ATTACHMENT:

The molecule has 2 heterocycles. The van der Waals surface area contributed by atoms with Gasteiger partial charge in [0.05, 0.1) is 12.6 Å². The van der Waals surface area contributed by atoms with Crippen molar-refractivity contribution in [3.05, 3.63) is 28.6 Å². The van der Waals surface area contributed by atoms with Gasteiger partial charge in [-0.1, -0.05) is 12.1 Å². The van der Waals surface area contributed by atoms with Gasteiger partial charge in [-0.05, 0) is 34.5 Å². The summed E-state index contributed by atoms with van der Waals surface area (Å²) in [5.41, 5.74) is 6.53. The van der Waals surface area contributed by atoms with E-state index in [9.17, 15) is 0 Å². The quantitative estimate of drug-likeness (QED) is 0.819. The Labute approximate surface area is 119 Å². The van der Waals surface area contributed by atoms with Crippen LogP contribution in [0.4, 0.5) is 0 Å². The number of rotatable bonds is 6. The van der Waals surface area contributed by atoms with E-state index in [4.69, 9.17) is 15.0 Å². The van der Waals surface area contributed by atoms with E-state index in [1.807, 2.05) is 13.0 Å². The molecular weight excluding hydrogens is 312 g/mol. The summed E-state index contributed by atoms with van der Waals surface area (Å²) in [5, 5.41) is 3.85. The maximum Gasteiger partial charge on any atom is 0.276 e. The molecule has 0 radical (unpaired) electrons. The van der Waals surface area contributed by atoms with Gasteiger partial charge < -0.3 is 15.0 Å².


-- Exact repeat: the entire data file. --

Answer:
The molecule has 2 heterocycles. The van der Waals surface area contributed by atoms with Gasteiger partial charge in [0.05, 0.1) is 12.6 Å². The van der Waals surface area contributed by atoms with Crippen molar-refractivity contribution in [3.05, 3.63) is 28.6 Å². The van der Waals surface area contributed by atoms with Gasteiger partial charge in [-0.1, -0.05) is 12.1 Å². The van der Waals surface area contributed by atoms with Gasteiger partial charge in [-0.05, 0) is 34.5 Å². The summed E-state index contributed by atoms with van der Waals surface area (Å²) in [5.41, 5.74) is 6.53. The van der Waals surface area contributed by atoms with E-state index in [9.17, 15) is 0 Å². The quantitative estimate of drug-likeness (QED) is 0.819. The Labute approximate surface area is 119 Å². The van der Waals surface area contributed by atoms with Crippen LogP contribution in [0.4, 0.5) is 0 Å². The number of rotatable bonds is 6. The van der Waals surface area contributed by atoms with E-state index in [4.69, 9.17) is 15.0 Å². The van der Waals surface area contributed by atoms with E-state index in [1.807, 2.05) is 13.0 Å². The molecular weight excluding hydrogens is 312 g/mol. The summed E-state index contributed by atoms with van der Waals surface area (Å²) in [5, 5.41) is 3.85. The maximum Gasteiger partial charge on any atom is 0.276 e. The molecule has 0 radical (unpaired) electrons. The van der Waals surface area contributed by atoms with Gasteiger partial charge < -0.3 is 15.0 Å².